Daggerboards, how to modify to adjust when loaded

Discussion in 'Multihulls' started by Dave_S, Sep 15, 2018.

  1. BrianJ
    Joined: Oct 2018
    Posts: 6
    Likes: 0, Points: 1
    Location: Redlands,( Bayside brisbane Qld. Aust.)

    BrianJ Junior Member

    I heard of someone who uses a strong holdown on the back of the board and winches tension so board comes up (hopefully) on impact, but I digress. Perhaps nylon or teflon rod like previously mentioned instead of synthetic rope,(it's fun to theorize).
  2. Nick91
    Joined: Nov 2018
    Posts: 1
    Likes: 0, Points: 1
    Location: Newcastle, NSW, Aus

    Nick91 New Member

    Hi Dave,

    Keen to keep track of what solution you come up with. I'm currently building an Arrow 1200 down in Newcastle, (only done the Carbon fore-beam and working on the Dagger-boards at the moment).

    I'm considering building rectangular cases with some sort of bespoke low friction plastic inserts to transfer the loads on the board and allow me the option of stiffer moulded boards in the future if I so desire. It seems to be the way most higher performance applications are going based on my research.

    I floated this idea with the designers and it was met with a bit of hesitation and a recommendation against, but a few others I've spoken to on similar designs have told me that they wish they'd gone that way for some of the exact reasons your looking for a solution now. Re moulded boards, it's definitely where I'll go in the future, but circumstance has driven me to build my own, the problem I reckon you'll have is going to be the cases being bespoke to their current dagger boards will be fitment all over again, even if made 100% to plan, hence my interest in a rectangular case with removable inserts.

    Another option could be to run a few thin strips of acetal or similar down the length of the case secured some how, potentially even to the boards themselves and see if that frees them up a bit loaded.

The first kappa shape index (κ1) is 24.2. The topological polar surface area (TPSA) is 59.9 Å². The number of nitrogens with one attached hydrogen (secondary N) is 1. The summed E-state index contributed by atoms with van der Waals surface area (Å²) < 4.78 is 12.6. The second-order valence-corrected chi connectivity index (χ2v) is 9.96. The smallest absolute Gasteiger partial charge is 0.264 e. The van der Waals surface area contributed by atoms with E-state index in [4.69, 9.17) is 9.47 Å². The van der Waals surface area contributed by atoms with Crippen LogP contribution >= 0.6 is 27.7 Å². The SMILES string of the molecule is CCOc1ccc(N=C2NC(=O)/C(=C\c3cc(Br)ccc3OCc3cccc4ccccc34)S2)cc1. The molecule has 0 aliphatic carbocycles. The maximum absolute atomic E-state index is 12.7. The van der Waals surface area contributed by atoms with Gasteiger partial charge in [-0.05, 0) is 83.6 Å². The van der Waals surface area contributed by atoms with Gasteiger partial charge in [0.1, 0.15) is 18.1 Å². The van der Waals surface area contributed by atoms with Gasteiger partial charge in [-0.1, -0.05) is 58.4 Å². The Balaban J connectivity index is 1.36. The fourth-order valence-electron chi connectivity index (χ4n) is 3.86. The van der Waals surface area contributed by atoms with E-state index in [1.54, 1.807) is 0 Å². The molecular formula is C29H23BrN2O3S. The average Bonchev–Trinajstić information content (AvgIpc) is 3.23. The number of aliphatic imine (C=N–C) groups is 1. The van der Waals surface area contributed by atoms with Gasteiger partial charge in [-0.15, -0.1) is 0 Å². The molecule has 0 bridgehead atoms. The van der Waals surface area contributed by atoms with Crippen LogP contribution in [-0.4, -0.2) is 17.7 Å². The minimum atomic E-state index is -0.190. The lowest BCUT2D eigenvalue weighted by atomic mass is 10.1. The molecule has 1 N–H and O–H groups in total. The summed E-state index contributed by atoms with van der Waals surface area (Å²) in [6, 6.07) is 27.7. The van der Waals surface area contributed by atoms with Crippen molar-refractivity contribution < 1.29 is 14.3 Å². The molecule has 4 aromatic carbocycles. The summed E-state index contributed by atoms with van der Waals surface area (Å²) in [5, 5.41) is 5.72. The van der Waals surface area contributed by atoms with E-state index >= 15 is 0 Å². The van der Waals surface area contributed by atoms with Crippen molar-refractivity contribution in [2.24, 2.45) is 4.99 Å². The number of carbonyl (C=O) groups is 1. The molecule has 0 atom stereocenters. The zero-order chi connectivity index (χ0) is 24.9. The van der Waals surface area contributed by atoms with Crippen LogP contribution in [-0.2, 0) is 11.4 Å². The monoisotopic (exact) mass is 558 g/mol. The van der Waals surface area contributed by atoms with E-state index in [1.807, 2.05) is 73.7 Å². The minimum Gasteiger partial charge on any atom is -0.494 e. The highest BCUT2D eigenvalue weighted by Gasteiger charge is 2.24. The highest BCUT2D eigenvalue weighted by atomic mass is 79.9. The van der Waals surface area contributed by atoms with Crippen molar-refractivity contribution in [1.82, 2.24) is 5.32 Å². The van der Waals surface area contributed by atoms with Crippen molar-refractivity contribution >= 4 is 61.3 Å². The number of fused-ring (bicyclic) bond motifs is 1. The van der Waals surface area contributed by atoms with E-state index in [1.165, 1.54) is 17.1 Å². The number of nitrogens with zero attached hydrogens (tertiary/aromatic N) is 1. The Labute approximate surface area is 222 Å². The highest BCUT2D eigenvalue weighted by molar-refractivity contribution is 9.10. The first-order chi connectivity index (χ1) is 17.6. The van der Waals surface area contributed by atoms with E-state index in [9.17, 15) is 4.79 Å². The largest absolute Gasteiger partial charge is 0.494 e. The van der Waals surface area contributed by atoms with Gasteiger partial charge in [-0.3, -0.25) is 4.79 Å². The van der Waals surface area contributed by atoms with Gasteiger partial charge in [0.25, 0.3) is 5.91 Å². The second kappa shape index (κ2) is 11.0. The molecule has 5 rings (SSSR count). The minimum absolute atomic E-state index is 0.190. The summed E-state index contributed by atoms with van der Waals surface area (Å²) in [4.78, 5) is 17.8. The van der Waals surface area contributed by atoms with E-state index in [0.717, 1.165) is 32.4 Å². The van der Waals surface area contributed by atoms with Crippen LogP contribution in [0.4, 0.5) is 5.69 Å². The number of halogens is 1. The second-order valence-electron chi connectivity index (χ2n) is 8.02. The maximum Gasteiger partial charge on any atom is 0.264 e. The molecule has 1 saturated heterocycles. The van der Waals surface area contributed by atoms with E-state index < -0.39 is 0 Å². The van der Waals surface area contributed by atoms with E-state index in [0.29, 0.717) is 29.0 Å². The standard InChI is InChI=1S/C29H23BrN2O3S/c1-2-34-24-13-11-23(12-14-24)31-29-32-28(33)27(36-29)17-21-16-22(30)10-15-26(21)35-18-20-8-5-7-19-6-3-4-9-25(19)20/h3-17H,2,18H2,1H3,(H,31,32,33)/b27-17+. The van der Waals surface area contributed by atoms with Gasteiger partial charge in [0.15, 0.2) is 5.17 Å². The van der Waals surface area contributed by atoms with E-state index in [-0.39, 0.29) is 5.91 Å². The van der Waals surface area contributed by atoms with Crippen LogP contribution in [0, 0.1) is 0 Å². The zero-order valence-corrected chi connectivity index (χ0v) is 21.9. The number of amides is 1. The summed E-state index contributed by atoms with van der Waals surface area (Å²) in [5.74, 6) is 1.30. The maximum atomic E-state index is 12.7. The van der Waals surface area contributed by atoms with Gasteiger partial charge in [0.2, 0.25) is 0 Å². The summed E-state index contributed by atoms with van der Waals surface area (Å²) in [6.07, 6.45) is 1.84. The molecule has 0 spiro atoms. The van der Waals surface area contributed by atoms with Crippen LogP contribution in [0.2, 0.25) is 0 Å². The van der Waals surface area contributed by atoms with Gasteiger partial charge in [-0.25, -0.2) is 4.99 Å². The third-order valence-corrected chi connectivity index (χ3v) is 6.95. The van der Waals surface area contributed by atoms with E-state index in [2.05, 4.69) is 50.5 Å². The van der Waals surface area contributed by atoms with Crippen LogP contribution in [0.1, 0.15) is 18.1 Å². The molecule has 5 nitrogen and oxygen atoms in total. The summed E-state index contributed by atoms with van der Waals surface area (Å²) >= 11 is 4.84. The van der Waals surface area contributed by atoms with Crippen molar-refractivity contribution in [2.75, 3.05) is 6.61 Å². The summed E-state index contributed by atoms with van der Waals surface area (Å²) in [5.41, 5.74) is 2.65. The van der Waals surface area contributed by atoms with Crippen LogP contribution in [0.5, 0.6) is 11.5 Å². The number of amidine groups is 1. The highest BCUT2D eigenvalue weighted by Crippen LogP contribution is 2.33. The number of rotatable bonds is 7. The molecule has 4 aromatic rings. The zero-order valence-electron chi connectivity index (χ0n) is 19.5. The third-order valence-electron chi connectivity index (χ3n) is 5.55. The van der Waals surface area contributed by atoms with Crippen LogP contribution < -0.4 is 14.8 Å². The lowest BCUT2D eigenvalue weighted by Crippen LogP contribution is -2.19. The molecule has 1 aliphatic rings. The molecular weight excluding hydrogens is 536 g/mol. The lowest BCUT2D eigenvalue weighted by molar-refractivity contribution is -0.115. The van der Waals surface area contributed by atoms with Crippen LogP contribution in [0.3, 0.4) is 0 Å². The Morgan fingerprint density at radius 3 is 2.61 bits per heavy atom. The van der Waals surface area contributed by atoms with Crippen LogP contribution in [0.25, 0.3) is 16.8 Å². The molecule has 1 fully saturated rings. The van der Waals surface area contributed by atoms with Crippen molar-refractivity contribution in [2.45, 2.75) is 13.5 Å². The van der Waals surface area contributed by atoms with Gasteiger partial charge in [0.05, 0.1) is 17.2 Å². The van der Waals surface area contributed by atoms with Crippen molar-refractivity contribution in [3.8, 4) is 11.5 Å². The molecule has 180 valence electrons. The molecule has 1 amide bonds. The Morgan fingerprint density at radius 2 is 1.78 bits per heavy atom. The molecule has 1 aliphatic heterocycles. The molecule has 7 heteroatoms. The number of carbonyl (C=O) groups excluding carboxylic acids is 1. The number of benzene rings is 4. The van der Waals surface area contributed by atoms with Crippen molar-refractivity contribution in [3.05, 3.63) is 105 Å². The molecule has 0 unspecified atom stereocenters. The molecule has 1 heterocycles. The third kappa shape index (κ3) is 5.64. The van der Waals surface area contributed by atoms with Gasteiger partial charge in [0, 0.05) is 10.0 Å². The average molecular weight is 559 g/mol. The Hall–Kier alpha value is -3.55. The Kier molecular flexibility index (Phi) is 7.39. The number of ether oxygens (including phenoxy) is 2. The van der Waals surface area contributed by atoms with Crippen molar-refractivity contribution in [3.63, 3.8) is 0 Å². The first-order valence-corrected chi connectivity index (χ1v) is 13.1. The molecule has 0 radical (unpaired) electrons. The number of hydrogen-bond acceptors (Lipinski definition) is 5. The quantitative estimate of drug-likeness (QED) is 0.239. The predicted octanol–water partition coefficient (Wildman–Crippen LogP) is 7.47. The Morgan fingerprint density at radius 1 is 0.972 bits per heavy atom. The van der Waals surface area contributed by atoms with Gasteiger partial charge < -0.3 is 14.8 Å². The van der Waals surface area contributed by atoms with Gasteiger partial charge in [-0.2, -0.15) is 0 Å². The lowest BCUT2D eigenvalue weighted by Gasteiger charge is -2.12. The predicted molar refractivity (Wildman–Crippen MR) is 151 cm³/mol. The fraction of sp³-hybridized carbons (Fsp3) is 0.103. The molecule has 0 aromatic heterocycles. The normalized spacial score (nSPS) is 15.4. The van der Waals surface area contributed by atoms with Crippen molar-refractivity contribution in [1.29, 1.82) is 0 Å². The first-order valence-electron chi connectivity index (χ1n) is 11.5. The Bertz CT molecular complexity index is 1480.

How big of a problem do you find this in your use of the boat? Keen to understand as I'd love to avoid building myself into a problem later!


  3. Dave_S
    Joined: Sep 2018
    Posts: 18
    Likes: 0, Points: 1
    Location: Brisbane Australia

    Dave_S Junior Member

    Hi Nick

    For me it is a PITA, I usually just pick a setting for the boards and leave them like that for the trip and that aggravates me.

    I haven't found a good solution yet but if I were building I wouldn't go any further until I found out how it's done properly. The big boys foils run beautifully so I assume they run on rollers in the casing so I'd be thinking along those lines. It shouldn't cost much in materials if you make it yourself but it will be more work.

    I must admit for now it is in the too hard basket until I have to take the boat out, then I can have a good look but I do wake up in the night with cunning plans...

    Dream solution
    I have good/reasonable access to the casings from inside and I have thought about fitting sprung adjustable rollers to the casing from inside the boat (above the waterline :)). Nice "U and V" shaped rollers to match the leading and trailing edges of the boards. Access to fit lateral rollers to the outward side of the case is too hard so the wrap idea sounds like a winner to counter lateral loads.

    More realistic solution 2.
    Just wrap the boards and see how well that works. I think it will be good enough that I can winch them up and down and I'll be happy with that.


  4. waynemarlow
    Joined: Nov 2006
    Posts: 435
    Likes: 50, Points: 28, Legacy Rep: 134
    Location: UK

    waynemarlow Senior Member

    Its always the rear section that seems to wedge into the case and prevent lifting out, I had wondered about a location section mounted on a linear bearing, on a shaft, at the rear within the case.
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